Saturday, June 11, 2011

Metro Mishap

Technical incidents, strikes, sick passengers can all create havoc with the morning commute. But an animal on the track? Let your imagination run wild with this one.


Mary Kay said...

I don't even want to think about what kind of an animal could wreck havoc on a metro line. Huge rats perhaps?!?

Adam said...

I was there for that one! Word afterwards was that it was a dog, which is also the most likely possibility. Some of the homeless who gather in the warmth of the Metro are often with dogs, and they're rarely safely attached on leads!

Incidently, at the new Paris Metro exhibition there is a game where you have three minutes to drive a train from one station to another, but you are constantly thwarted by such problems. Perhaps the most unlikely of all is 'station closed because diamonds have been found in a trashcan'!

Starman said...

The can't fool me, I know it must have been a herd of sheep.

Amy said...

Oh. No.

I'm dealing with a chipmunk infestation IN MY HOUSE. My cats are happy little hunters, but still. Seeing little carcasses on the rug, offered up as gifts from the cats, is enough to stop my train.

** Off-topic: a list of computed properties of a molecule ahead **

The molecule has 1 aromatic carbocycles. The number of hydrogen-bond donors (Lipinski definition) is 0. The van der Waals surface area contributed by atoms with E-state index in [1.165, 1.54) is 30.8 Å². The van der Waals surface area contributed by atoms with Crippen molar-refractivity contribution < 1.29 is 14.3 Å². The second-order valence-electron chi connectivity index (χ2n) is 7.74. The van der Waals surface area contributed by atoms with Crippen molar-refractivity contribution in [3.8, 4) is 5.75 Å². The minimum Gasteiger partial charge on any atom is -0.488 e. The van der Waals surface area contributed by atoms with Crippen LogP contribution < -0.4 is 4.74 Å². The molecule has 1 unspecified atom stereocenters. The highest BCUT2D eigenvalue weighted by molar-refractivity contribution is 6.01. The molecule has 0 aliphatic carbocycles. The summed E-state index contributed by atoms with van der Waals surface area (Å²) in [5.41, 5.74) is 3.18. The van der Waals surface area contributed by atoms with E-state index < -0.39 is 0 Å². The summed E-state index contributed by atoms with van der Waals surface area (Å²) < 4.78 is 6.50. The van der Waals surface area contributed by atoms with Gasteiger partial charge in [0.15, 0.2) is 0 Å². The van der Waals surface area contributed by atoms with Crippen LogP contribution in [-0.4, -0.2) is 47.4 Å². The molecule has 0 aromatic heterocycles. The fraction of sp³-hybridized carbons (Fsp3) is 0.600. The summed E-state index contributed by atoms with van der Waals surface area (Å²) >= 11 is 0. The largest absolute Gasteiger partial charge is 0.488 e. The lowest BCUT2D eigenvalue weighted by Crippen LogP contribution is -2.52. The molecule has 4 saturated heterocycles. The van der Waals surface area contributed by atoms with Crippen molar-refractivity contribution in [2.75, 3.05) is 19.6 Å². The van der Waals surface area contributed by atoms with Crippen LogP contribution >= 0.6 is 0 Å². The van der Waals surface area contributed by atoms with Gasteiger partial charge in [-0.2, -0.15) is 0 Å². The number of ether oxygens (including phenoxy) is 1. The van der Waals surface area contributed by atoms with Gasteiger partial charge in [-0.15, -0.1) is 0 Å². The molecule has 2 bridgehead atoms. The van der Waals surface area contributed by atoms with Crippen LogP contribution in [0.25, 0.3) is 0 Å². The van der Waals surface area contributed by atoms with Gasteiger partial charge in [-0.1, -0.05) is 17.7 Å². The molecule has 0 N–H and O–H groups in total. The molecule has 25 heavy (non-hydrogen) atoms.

Bienvenue chez French Girl in Seattle... said...

Well, I am glad they slow down the trains long enough to figure out where the "animal" is. Probably a stray dog, poor thing. Of course, when I was still a Parisian, I hate traffic delays and interruptions in the subway ;-) -- Good luck with the big move in a few days. Veronique aka French Girl in Seattle

mtnbiker404 said...

If you think that's strange... here's one for you...

This happened in Toronto, Canada (where I live) about a week and a half ago.

TTC (Toronto Transit Commission) stops train service for … ducks?

Commuters who faced a 15-minute delay on the TTC’s rapid transit line in Scarborough this morning have a family of ducks to blame.

An operator spotted the mother and her ducklings on the tracks as the train was travelling southbound between the Lawrence East and Kennedy stations around 8 a.m., said Toronto Transit Commission spokesman Kevin Carrington.

The rail service was stopped as supervisors walked down to the track to usher the ducks along.

Service resumed about 15 minutes later.

“I guess the lighter side of it all is, yes you’ll be late for work, but it’s a family of ducks,” said Carrington

Carrington said the only similar situation in recent memory happened a few ago when a group of ducks walked onto the subway tracks at Warden station.

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